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Client:Othello Neighborhood

Hello Othello

Hello Othello

Goal: Develop a new neighborhood identity to define and unite an existing urban village locally referred to as “Othello” to abate displacement of vulnerable, culturally diverse community members, and encourage a vibrant “town center” around a new light rail station on the eve of a real estate boom poised to erase the community.

Need: Work with nearly 20 community organizations and dozens of local businesses to create a distinguishing identity that celebrates diversity, unique sense of place, foster community pride and participation, support current businesses, and position the area as a clean, safe, and welcoming location for new pro-community development, jobs, and a place to call home. An acceptable identity required a “universal” concept, that was flexible, forward-looking, optimistic, professional, inviting and fun. It needed to emphasize uniqueness and yet celebrate and maintain diversity while creating an image of cohesion.

The primary challenge is that within just a few blocks, the population encompasses dozens of cultures that speaks over 70 languages at home, leading to misunderstandings and mistrust. This combined with income inequality and inaccurate perceptions of poor public safety to create an environment of fear both from within and outside of the community.

Approach: We interviewed dozens of local business people and stakeholders. We surveyed similar community branding projects in extremely diverse communities all over the world. We crunched demographic data. Although this was a part of our “home turf” we spent a lot of time in parks and cafes observing the cultural strata. We experienced numerous surprises including the optimism of immigrant communities and their pride in being considered Americans, and the youth that were creators and keepers of the cutting-edge culture which was ultimately embraced by trendy white youth.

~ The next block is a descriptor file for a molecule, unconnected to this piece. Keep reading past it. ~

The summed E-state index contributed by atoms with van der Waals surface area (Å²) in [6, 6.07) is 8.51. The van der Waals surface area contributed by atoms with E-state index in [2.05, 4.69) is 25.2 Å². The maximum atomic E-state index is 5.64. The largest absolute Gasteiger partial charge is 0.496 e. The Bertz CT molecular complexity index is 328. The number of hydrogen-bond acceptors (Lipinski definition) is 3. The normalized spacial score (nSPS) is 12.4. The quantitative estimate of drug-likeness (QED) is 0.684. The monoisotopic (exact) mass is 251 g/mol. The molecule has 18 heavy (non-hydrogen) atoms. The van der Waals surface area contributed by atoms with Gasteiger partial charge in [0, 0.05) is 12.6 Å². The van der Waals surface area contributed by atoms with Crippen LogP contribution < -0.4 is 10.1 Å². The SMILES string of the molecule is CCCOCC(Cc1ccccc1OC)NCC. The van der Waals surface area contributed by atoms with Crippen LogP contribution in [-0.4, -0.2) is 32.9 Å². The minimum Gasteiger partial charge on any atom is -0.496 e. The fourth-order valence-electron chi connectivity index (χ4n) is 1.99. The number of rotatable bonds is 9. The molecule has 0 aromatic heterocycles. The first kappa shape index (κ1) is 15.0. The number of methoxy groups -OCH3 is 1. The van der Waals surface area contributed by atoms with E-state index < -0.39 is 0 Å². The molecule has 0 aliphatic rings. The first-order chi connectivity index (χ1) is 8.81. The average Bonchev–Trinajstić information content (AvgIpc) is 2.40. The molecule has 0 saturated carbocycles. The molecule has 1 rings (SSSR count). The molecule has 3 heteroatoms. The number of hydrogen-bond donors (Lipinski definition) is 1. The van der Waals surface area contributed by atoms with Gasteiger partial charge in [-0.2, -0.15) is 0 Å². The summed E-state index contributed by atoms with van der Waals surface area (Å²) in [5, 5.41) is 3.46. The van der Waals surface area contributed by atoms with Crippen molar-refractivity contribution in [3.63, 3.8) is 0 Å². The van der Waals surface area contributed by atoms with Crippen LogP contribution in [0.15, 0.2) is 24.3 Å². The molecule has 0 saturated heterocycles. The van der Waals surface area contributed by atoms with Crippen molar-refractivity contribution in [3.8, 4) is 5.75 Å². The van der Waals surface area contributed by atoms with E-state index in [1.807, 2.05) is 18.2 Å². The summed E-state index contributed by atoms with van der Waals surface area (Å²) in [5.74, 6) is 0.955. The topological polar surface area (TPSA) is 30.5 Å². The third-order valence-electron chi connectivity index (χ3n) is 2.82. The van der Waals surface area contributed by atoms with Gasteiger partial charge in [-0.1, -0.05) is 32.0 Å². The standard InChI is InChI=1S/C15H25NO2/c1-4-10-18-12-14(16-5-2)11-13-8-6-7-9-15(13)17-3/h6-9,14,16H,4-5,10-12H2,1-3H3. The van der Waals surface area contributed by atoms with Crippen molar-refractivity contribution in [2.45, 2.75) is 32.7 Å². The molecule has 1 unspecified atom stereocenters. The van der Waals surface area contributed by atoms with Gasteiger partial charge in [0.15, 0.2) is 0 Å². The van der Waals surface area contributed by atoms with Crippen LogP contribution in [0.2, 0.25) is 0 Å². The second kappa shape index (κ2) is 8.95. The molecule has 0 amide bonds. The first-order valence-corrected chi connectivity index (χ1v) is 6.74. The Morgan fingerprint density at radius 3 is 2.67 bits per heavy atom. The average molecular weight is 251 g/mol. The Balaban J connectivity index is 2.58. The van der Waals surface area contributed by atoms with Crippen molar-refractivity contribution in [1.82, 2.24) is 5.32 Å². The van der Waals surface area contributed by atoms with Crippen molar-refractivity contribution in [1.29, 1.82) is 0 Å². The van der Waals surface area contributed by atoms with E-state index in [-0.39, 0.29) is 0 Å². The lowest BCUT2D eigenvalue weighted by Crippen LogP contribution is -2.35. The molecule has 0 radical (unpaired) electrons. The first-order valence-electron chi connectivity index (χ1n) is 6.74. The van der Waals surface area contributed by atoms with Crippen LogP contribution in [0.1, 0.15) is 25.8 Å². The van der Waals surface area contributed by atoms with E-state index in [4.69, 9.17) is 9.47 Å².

We uncovered data showing that saying “hello” to customers is one of the simplest and most impactful ways to improve customer experience, and that saying “hello” builds bridges and trust between neighbors and business owners, making an area safer. Serendipitously, we interviewed one thriving beloved business owner who learned the word for “hello” in the native languages of all his regular customers, delighting them endlessly. Finally, we realized that the word “hello” was nested inside “Othello.”

We chose a color palette that integrated with existing local community branding efforts and was significant across most of the major cultures represented in the area. We also took a cue from African, East Asian, and iconic American designs. We translated the “Hello” in the image to 40 of the languages spoken in the area to celebrate the diversity and to use in various applications. We tested our “Hello Othello” concept with community members and stakeholders, and it was overwhelmingly approved.

Results: Upon “O! Hello Othello’s” roll out to the first community group, attendees were so excited that they embarked on a guerilla art project to paint the logo on an 8-foot sign in a high-profile empty lot to activate the space. We created an integrated marketing campaign for light rail cars that highlighted the cultural and offering diversity of local business in the area. Banners were created, festivals were themed, and the community rallied. A local Eritrean business owner took it upon herself to bring “Hello Othello” posters to the mayor to show that the area was worth investment.

Millions and millions of dollars in community and economic development investment followed. Empty lots became prime real estate for community-friendly projects from developers who made a point to reach out and connect with area stakeholders. Once built, several buildings incorporated our color palette as a signal of their commitment to the community. Positive investment continues.

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